What do you do when your star player falters and you cannot keep him in the lineup any longer? If you’re a baseball manager, you send him down to the minors.
That’s one way of viewing the plan that NBC News has devised for dealing with its wayward anchorman, Brian Williams: Send him down to MSNBC.
The stories began to appear Wednesday evening: NBC would soon pronounce a final judgment on Williams, who is now four months into the six-month, unpaid suspension that NBC forced him to take in February following revelations that he lied about his experiences covering various stories for NBC News in hot spots such as Iraq and New Orleans in the aftermath of Katrina.
Whatever the “official” pronouncement would turn out to be, NBC News execs seemed to work overtime on Wednesday making sure their favored media outlets -- The New York Times, The Wall Street Journal, The Washington Post -- all got the details ahead of the press release.
The gist of the stories was this: Williams would remain at NBC, but he would not return to “The NBC Nightly News” nor enjoy his previous status as the network’s top news anchor. Some, but not all, of the stories suggested that Williams’ “new role” at NBC would have him working “primarily” at MSNBC in a role described in the Times story as “a breaking-news capacity.”
What could that be? He sits around waiting to be called upon in the event of “breaking news”? In cable news today, that phrase encompasses just about every story that gets covered every day, since the words “breaking news” are used on-screen almost all the time, whether news is “breaking” or not. If this is to be Williams’ new role, he will be busy indeed.
Meanwhile, Lester Holt, Williams’ formerly temporary replacement on “Nightly News,” is now expected to get the anchor job officially.
In the stories about Williams’ new posting to MSNBC, the suggestion is made that a role there -- anchoring reports on “breaking news” or perhaps hosting a newsmaker interview show either in prime time or afternoons -- could lead to the eventual “rehabilitation” of Williams’ tarnished public image.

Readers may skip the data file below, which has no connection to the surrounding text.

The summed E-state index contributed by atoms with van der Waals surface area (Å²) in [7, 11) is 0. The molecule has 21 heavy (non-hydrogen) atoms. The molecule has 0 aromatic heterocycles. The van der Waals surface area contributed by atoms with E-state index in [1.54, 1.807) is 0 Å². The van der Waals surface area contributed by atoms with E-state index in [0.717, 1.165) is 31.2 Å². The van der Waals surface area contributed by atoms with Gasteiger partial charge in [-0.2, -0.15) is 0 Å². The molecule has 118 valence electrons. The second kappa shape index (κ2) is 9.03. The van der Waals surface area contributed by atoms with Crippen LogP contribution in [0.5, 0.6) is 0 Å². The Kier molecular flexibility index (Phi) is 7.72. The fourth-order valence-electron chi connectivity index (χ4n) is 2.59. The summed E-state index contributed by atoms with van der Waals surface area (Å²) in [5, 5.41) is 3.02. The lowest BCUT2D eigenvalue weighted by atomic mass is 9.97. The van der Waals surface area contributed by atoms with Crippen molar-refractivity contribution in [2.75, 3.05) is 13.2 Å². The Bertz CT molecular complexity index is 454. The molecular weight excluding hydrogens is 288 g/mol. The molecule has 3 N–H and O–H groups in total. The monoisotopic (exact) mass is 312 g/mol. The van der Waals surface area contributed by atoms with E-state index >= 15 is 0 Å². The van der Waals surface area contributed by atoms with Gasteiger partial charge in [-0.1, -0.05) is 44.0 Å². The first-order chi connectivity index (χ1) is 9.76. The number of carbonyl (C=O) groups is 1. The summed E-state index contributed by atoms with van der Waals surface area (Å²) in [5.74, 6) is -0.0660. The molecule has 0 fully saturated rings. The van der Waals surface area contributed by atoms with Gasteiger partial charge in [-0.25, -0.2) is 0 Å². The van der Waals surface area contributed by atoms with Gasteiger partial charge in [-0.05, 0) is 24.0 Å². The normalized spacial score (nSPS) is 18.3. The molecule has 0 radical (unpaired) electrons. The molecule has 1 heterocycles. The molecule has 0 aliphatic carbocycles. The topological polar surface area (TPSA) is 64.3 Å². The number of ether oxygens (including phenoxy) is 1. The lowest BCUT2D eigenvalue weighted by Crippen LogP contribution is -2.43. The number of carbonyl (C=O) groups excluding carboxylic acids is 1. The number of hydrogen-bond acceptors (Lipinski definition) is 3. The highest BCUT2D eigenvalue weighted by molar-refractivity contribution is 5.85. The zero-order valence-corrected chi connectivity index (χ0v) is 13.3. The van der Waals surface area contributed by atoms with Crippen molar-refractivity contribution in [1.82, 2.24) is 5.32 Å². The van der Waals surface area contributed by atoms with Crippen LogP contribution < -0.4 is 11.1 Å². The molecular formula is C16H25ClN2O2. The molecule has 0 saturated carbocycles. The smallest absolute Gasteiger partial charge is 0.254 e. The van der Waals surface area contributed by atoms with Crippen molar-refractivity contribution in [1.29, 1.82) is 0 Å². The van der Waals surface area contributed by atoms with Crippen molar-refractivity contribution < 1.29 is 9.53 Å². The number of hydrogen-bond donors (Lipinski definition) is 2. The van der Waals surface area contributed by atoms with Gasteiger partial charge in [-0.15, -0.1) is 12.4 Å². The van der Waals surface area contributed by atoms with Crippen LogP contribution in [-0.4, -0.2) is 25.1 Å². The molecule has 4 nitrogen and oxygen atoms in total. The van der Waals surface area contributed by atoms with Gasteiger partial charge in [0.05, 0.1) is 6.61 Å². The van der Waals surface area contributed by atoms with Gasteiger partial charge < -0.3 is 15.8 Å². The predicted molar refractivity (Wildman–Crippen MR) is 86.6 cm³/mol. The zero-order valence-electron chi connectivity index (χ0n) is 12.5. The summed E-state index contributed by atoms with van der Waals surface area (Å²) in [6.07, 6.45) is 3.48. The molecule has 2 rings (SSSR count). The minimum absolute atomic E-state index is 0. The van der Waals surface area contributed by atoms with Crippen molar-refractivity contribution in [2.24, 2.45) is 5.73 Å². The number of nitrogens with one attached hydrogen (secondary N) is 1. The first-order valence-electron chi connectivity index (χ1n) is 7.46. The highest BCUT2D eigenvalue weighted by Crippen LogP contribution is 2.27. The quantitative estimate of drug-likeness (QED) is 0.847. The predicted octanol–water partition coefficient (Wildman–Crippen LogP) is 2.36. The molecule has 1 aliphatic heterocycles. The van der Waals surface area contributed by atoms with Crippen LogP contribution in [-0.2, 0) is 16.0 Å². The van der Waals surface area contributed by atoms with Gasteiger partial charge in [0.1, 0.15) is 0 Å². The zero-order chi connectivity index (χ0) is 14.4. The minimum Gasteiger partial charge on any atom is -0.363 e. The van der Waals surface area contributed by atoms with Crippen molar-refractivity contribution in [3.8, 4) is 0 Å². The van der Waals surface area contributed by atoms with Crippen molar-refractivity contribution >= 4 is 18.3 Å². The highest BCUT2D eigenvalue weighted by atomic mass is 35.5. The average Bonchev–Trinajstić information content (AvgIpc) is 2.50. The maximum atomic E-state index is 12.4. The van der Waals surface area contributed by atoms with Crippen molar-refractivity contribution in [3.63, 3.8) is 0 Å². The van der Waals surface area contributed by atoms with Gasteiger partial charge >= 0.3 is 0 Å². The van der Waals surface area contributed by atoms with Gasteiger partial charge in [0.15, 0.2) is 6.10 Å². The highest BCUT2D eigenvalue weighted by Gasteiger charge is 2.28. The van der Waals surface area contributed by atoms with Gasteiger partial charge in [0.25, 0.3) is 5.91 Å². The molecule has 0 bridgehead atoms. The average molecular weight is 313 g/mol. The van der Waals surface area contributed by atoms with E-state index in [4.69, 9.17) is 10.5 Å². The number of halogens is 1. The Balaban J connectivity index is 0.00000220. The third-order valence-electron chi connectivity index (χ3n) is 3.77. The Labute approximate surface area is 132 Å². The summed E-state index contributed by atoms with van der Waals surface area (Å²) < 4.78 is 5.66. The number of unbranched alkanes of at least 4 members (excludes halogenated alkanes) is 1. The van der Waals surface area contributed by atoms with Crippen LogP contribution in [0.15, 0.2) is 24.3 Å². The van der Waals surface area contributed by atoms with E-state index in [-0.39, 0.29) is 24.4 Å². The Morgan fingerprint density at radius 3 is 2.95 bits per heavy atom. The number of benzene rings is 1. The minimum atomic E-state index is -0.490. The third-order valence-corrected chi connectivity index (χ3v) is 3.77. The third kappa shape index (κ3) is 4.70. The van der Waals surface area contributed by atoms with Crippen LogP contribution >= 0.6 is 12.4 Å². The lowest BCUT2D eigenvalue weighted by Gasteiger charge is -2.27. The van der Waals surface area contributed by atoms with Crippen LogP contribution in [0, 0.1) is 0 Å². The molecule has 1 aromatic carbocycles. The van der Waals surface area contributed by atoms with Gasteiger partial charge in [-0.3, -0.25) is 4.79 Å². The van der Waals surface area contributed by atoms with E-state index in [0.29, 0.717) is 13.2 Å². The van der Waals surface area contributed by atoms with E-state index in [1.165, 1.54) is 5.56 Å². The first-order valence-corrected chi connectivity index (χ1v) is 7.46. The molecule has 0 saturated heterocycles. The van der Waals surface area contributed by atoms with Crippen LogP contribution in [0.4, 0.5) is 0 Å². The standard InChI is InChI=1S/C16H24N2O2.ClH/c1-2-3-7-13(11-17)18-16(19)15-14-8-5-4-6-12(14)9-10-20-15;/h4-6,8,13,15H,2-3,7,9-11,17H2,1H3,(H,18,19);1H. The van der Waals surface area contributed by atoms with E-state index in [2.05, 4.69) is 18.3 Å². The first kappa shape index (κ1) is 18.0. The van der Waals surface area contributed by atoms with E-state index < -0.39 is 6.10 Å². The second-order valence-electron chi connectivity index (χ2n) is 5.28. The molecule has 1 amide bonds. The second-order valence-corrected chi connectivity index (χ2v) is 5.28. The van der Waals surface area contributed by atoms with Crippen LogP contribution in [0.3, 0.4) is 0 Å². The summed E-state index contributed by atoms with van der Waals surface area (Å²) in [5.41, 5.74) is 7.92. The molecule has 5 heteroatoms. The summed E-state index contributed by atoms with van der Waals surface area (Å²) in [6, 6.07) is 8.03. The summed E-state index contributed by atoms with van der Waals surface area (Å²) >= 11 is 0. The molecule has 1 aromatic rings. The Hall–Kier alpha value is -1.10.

Or to put it another way, if you place Williams in an environment such as MSNBC, he will be under a lot less scrutiny and a lot less pressure -- a situation in which he can get a chance to reset his career. And he may be able to do so for the simple reason that hardly anyone watches MSNBC, especially during the day but also mornings and evenings.
At one point in his stint as anchor at “Nightly News,” Williams was capable of drawing audiences of nearly 10 million viewers. At MSNBC, audiences in most dayparts are well south of half a million. It’s the perfect place for a former TV news superstar to try and launch a comeback, a place so unnoticed and insignificant that it will be almost as if Williams’ return will be shrouded in total secrecy.
Whatever he ends up doing, Williams is clearly suffering a demotion for his actions. One can suppose that he probably had the option of negotiating an exit from NBC entirely, but for whatever reasons -- financial or otherwise -- he and his representatives chose a scenario in which he remains employed, but has to swallow the indignity of a public demotion.
We still don’t really know what animated Williams to tell all those tall tales about himself in the first place, other than a Ted Baxter-type hubris that seems to overtake TV anchormen every once in a while. The fact is, Williams’ “crimes” were not sufficient to earn him a life sentence -- or in television terms, a lifetime ban from appearing on TV (although it’s also true that returning him to the network’s flagship newscast was out of the question).
Maybe he will find his voice, or a new one, on an MSNBC talk show he can call his own. I wish him luck because I always like a comeback story. Doesn’t everybody?